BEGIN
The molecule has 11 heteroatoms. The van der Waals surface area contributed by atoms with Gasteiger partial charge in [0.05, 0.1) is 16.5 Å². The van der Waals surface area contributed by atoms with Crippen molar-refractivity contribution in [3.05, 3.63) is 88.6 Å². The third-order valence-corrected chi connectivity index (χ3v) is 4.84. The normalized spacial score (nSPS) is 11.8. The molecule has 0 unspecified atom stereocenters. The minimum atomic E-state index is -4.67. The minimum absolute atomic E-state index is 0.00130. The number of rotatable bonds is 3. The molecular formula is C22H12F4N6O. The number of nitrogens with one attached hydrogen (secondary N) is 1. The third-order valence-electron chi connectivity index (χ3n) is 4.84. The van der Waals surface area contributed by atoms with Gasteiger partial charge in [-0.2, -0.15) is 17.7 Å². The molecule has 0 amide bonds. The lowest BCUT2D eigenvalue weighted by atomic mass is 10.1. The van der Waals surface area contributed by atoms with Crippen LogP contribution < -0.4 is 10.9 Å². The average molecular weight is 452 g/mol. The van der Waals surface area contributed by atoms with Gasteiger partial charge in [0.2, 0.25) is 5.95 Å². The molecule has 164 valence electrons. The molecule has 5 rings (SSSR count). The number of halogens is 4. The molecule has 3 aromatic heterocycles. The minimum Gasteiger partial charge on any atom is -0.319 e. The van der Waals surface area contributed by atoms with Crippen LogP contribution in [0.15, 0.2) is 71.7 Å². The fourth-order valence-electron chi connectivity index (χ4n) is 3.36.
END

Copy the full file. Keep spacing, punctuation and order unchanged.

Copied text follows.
The molecule has 11 heteroatoms. The van der Waals surface area contributed by atoms with Gasteiger partial charge in [0.05, 0.1) is 16.5 Å². The van der Waals surface area contributed by atoms with Crippen molar-refractivity contribution in [3.05, 3.63) is 88.6 Å². The third-order valence-corrected chi connectivity index (χ3v) is 4.84. The normalized spacial score (nSPS) is 11.8. The molecule has 0 unspecified atom stereocenters. The minimum atomic E-state index is -4.67. The minimum absolute atomic E-state index is 0.00130. The number of rotatable bonds is 3. The molecular formula is C22H12F4N6O. The number of nitrogens with one attached hydrogen (secondary N) is 1. The third-order valence-electron chi connectivity index (χ3n) is 4.84. The van der Waals surface area contributed by atoms with Gasteiger partial charge in [-0.2, -0.15) is 17.7 Å². The molecule has 0 amide bonds. The lowest BCUT2D eigenvalue weighted by atomic mass is 10.1. The van der Waals surface area contributed by atoms with Crippen LogP contribution < -0.4 is 10.9 Å². The average molecular weight is 452 g/mol. The van der Waals surface area contributed by atoms with Gasteiger partial charge in [0.2, 0.25) is 5.95 Å². The molecule has 164 valence electrons. The molecule has 5 rings (SSSR count). The number of halogens is 4. The molecule has 3 aromatic heterocycles. The minimum Gasteiger partial charge on any atom is -0.319 e. The van der Waals surface area contributed by atoms with Crippen LogP contribution in [0.15, 0.2) is 71.7 Å². The fourth-order valence-electron chi connectivity index (χ4n) is 3.36.